Learn by Pitching

Business plan competitions and venture forums might be nerve-racking, but they can also get you the cash you need.
Magazine Contributor
4 min read

This story appears in the July 2001 issue of . Subscribe »

"Where do I find money to launch?" is probably the single most frequently asked question of start-up entrepreneurs. Typically the answer is friends, family and fools-but college students and newly minted grads sometimes have trouble convincing those sources to ante up. Fortunately, there are some solid alternatives to consider, including venture forums and plan competitions. Both have been around for years, but not all of them are created equal.

In fact, a number of universities have gotten quite innovative with their competitions. For example, at Wake Forest University in Winston-Salem, North Carolina, the Babcock Graduate School of has created the Babcock/Eno River Capital Elevator Competition. In this year's competition, held in March, 27 teams of MBA students representing 16 schools nationwide got two elevator rides of two minutes apiece to convince a venture capitalist that their were worth investing in.

The goal, says professor Stan Mandel, director of the Angell Center for , is to add a touch of realism to the process: "We wanted to simulate the way the world operates and show students that sometimes in the [span] of an elevator ride, you've got to convince a venture capitalist your company is worth investing in."

At San Diego State University (SDSU), the instrument of choice is the telephone. The Golden Phone Award was added to the school's annual competition this year, the goal being to interest investors over the phone. Students talked until the VC hung up or expressed an interest.

Sanford Ehrlich, executive director of SDSU's Entrepreneurial Management Center, says the competition taught entrepreneurs how to pitch to prospective investors concisely, in a matter of minutes. Says Ehrlich, "Every entrepreneur has to be able to connect with a capital provider and give a pitch that contains a compelling vision of what they are trying to do and their path to profitability."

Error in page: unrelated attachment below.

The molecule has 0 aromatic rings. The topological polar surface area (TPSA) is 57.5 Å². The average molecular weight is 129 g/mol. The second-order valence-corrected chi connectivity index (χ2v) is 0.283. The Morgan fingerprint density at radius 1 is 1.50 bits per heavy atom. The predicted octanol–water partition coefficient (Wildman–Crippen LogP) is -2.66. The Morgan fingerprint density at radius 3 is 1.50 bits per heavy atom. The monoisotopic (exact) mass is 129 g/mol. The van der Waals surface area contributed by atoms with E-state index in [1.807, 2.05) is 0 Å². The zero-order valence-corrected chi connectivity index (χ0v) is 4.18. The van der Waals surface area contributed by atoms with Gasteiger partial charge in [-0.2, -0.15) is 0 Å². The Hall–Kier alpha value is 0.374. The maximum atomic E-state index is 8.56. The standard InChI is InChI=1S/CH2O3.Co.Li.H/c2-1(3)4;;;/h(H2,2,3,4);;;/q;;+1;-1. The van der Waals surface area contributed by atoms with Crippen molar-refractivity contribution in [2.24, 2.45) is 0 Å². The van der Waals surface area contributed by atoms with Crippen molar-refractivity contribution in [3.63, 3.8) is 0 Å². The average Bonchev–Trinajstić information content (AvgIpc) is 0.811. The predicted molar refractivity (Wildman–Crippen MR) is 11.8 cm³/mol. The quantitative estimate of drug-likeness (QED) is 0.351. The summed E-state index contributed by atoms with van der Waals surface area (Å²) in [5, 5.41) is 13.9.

Shelly Peters, 34, president of 2-year-old Atlanta-based Legacy Data Access Inc., a hospital data storage and retrieval company, participated in both the SDSU and Wake Forest events this year. "We did San Diego State, and we did terribly," says Peters, who graduated this year from Kennesaw State University in Kennesaw, Georgia. "From my perspective, it was more academic than Wake Forest. All the other teams we were competing against had four or five team members from their schools-from , marketing, etc. Kennesaw State University is a very small school, and the only academic participant [on our team] was me." At the time, she was just completing her MBA.

By contrast, Peters' performance in the Wake Forest Elevator competition was so compelling that both venture capitalists she pitched are helping her refine her business plan with an eye toward potential funding. Her team also tied with a squad from the University of Georgia, Athens, for top honors. Says Peters, "I think what really convinced them was me saying we would keep going with the company whether we got funding or not."

For a list of business plan competitions across the globe, click here.
To find our if there's a venture forum in your area, contact your local chamber of commerce or Small Business Development Center.

Like business plan competitions, venture forums are not all the same. Most consist primarily of angel investors and can also be used as a dress rehearsal to sharpen presentation skills. But don't make the mistake of not preparing, cautions Gordon Chanen, a director of the National Association of Venture Forums.

At the same time, Paul Sweeney, board member of the Wisconsin Venture Network, points out that these angels don't see nearly the deal flow venture capitalists see, and consequently they might be more willing to invest in an unproven idea backed by a solid business plan.

In addition, be aware that while most forums are general-interest, some target specific industries, and their levels of sophistication vary. "To be successful at a venture forum, you should have some proprietary advantage, and the business should be somewhat [close to] having a product," suggests Chanen.

Beyond serving as a place to find potential investors, both Chanen and Sweeney say venture forums are a good source of education and networking with people involved in the industry-the lawyers, accountants and others who can help you raise capital.


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